I spent the holidays with my family in Tennessee, where anything below 35 degrees or so is considered bone-chilling weather. While my parents kept an eye out for floating icebergs, I watched the news about the below-zero temperatures gripping Maine and stood over a hot stove making drinking chocolate to warm our bones.

I like bringing the family a few things from Maine whenever I visit, and this year it was two kinds of drinking chocolate from Bixby & Co. in Rockland, best known for its chocolate bars. This is not your ordinary, factory-produced hot chocolate, which is made from cocoa powder, sugar and powdered milk. It is real chocolate, sometimes prepared with spice the way it was hundreds of years ago by the Mayans and European elites who, historians say, misbehaved in London’s 17th century chocolate houses the way we might in a raucous bar. Rich and not too sweet, it is the perfect antidote to this year’s unexpectedly harsh winter.

Bixby has been making its drinking chocolate for about two years, and it’s become a seasonal top seller, according to company founder Kate McAleer. It comes in four varieties: Mayan Style, which is certified organic dark chocolate laced with chipotle, cinnamon and sea salt; Rich Dark, which is organic dark chocolate with a touch of cinnamon; Creamy Milk and Dark, which is a blend of organic chocolates with a hint of cinnamon; and Smooth White, which is white chocolate with a dash of cardamom.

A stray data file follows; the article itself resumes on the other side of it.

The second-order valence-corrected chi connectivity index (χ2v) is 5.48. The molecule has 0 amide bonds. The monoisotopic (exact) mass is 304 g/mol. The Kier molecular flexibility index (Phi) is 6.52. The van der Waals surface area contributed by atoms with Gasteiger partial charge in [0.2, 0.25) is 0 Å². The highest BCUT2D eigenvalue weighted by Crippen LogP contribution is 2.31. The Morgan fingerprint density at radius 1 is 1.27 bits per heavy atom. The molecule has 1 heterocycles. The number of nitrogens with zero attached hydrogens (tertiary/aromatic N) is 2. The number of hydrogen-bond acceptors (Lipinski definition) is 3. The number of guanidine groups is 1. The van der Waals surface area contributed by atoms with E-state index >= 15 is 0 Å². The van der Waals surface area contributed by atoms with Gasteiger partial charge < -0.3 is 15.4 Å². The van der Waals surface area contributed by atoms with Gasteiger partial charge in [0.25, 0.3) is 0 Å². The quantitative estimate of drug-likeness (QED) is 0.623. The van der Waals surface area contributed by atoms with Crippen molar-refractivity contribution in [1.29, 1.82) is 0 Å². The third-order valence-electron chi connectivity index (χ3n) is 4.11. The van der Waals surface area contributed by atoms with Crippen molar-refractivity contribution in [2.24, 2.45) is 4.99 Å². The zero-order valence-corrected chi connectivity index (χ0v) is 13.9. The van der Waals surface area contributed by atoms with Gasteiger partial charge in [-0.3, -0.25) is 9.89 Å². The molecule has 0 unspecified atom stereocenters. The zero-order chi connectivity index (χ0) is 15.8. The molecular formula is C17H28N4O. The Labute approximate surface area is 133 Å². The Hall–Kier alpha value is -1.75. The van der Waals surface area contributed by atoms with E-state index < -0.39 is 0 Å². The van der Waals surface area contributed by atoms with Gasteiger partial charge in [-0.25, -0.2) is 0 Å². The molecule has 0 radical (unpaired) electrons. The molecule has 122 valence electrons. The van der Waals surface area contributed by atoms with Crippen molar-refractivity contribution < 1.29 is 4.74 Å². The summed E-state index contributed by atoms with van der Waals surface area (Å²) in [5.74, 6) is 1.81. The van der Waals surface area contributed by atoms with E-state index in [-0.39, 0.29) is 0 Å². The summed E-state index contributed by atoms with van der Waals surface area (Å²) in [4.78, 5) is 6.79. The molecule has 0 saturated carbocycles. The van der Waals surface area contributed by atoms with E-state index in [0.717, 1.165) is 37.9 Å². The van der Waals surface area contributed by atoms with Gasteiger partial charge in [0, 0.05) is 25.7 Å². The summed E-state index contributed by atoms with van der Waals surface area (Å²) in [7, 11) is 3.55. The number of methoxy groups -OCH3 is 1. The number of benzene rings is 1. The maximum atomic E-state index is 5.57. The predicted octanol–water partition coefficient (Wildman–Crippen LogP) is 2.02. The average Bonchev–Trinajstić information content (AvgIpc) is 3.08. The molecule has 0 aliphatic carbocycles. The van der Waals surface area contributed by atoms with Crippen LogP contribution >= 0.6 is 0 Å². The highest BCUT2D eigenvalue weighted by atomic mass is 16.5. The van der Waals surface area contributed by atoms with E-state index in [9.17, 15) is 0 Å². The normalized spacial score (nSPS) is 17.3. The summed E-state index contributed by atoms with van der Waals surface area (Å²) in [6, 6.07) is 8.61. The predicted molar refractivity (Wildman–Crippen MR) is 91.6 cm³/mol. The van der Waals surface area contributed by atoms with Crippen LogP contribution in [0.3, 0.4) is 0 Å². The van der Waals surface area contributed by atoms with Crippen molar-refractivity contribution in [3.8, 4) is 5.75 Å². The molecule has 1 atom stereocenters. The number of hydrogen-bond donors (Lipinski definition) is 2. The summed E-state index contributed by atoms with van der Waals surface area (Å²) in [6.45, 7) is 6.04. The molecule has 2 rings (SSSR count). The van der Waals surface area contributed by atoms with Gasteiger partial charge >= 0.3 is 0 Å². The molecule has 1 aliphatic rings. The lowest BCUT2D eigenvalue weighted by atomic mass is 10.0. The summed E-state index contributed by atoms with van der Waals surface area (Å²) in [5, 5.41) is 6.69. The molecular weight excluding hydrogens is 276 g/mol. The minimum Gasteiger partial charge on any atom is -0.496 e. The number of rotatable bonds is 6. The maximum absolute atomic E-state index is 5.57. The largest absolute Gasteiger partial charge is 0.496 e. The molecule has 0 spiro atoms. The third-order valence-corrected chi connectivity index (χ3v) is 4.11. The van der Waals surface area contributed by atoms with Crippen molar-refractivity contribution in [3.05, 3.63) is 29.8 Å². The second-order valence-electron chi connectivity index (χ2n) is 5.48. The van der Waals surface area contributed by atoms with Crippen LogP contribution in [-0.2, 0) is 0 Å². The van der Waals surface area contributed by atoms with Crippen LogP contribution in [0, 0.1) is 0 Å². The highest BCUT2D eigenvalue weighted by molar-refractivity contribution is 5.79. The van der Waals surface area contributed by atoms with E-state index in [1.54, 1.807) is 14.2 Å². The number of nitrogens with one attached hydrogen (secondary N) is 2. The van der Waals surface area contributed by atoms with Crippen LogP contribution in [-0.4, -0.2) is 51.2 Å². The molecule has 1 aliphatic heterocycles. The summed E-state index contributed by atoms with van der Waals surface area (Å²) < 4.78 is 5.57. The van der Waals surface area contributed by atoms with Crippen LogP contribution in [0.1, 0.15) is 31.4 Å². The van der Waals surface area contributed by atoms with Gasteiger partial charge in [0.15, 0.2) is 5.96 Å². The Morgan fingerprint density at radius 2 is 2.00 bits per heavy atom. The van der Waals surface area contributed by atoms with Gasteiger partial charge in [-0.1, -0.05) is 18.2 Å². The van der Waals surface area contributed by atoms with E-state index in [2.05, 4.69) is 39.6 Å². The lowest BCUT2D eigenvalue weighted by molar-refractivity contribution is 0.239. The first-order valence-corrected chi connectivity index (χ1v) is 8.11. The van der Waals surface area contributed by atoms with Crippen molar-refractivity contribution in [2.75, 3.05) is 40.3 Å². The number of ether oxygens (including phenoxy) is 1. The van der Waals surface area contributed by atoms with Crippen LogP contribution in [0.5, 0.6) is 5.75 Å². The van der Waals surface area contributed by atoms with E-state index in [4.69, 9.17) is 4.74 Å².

The grated chocolate melts easily when it’s whisked into a pot of hot milk on the stovetop. McAleer suggests using whole milk, or a combination of whole milk and half and half. “I don’t recommend water,” she said. “I don’t think it tastes that great.”

Vegans or the lactose intolerant can use other kinds of milk, such as a blend of coconut and almond or cashew milk. You can add booze – perhaps a little rum in the Mayan blend – and one woman told McAleer the white chocolate tastes “really amazing” with a little rosewater added in. (Use 1 teaspoon of rosewater for 4 cups of chocolate.)

We tried the Mayan Style and the Smooth White. No need to worry about too much heat from the chipotle in the Mayan chocolate. It added a mild kick, felt as a warm tickle in the throat, but the chilies never overwhelmed the chocolate flavor. The Smooth White, my mother’s favorite, was a pleasant surprise. It was like drinking a comforting cup of warm milk just before bed; the hint of cardamom added interest and flavor.

Bixby drinking chocolates cost $12 for 12 ounces, and can be purchased at the company’s Rockland retail store or online at bixbyco.com Depending on how much chocolate you use, each package makes six to eight cups of drinking chocolate.

— MEREDITH GOAD

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